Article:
LA explained in music

May 27, 1992

Don't Call Me Buckwheat
Garland Jeffreys
BMG records
Available on CD and cassette
Reviewed by Norm Dixon

Rarely does a day go by lately that this album doesn't end up blasting out from my stereo. Musically, lyrically and politically, it is one of the most infectious records I've had the pleasure of listening to.

Over a steady reggae groove, rich layers of soul, R&B and Latin (and even a little vintage doo-wop) are spread. With this smooth blend of the heritage of African American music, Jeffreys' stinging yet sophisticated anti-racist message is stylishly served.

The events in LA have given added poignancy to Jeffreys' themes of a United States where racism runs rampant — "We got the proclamation, Now where's the real emancipation?" he asks in "Bottle of Love" — where culture and politics of the Klan thrive and untold damage is done to people's lives.

Buckwheat represents a much-awaited return to recording by the New York-born singer-songwriter after a 10-year break. Of black, white and Hispanic background, Jeffreys explores the complexities of the effects of racism on, and within, the black community from his own experiences.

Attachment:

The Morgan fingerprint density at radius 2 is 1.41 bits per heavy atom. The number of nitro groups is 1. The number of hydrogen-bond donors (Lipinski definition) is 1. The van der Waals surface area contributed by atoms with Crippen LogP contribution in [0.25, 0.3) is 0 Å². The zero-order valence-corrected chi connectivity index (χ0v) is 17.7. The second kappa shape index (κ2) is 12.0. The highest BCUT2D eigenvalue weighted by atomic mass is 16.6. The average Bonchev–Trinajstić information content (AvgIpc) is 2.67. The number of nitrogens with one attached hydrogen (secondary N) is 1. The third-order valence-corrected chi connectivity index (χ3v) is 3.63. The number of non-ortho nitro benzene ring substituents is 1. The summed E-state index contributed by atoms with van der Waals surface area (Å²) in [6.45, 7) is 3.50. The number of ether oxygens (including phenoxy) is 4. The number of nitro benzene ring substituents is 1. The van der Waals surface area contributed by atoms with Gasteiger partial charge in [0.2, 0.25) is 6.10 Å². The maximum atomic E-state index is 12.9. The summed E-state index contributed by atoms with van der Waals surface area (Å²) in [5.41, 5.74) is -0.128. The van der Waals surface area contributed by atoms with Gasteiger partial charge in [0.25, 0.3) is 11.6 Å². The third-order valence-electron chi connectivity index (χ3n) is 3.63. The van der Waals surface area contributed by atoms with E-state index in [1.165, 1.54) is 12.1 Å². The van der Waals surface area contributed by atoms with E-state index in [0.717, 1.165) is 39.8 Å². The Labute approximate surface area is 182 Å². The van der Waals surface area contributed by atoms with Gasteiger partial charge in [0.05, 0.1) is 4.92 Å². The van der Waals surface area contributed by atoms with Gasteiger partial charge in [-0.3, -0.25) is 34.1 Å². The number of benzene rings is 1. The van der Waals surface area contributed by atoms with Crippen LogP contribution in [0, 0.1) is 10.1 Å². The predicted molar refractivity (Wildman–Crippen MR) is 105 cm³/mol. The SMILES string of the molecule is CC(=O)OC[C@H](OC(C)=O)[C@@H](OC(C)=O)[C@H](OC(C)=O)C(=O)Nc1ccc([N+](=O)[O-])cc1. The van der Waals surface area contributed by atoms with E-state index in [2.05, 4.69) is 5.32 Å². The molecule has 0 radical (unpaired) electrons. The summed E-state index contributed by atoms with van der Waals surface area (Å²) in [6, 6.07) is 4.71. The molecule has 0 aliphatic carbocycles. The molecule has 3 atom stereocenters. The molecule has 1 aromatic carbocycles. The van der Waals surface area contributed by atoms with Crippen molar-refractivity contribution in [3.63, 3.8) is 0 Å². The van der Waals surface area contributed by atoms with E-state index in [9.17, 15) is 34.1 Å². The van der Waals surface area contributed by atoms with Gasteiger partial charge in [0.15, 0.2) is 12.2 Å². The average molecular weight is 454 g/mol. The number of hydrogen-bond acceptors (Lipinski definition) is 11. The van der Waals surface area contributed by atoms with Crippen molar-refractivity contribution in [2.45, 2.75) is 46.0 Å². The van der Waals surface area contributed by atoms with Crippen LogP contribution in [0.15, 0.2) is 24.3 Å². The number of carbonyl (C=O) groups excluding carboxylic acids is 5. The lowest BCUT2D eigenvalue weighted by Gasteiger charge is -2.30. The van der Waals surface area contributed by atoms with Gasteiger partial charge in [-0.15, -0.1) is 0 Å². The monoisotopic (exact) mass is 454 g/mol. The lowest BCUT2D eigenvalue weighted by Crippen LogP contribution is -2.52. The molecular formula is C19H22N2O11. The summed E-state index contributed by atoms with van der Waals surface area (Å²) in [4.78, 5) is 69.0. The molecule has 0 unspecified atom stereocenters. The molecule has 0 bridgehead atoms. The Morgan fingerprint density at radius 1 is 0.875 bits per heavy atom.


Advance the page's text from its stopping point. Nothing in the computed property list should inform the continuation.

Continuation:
The track "Welcome to the World" rejects emphatically the claim that in the US, as Michael Jackson would have us believe, "it doesn't matter if you're black or white". Jeffreys' lyrics leave nobody unsure of his view: "Welcome to the world of opposites/ ... of inequality/ ... of human rights/ Where they're all for you/ None for me/ Blacker than 100 midnights/ colder than a soul on ice/ Police are kickin' out the livin' daylights/ Now that ain't right ..."

The psychological effect of this relentless racial discrimination on African Americans is addressed on "Racial Repertoire": "Before I go out on the street/ Put on my armour of defence .../ It's become unconscious/ Deep within the psyche/ Generations stymied/ A permanent scar ..."

Jeffreys further examines the psychological scars caused by racism in "Spanish Blood", in which he recounts how his parents urged him to "... say you're Spanish" to deny his African American ancestry. This attempt to escape oppression by subterfuge was also expressed politically, as he explains in "I Was Afraid of Malcolm". Jeffreys pays homage to Malcolm X and explains how "I took the white man's cue" and believed the lies told about him.

Don't Call Me Buckwheat is an invigorating musical appeal for people to challenge and combat racism. It's a great record, more than once.

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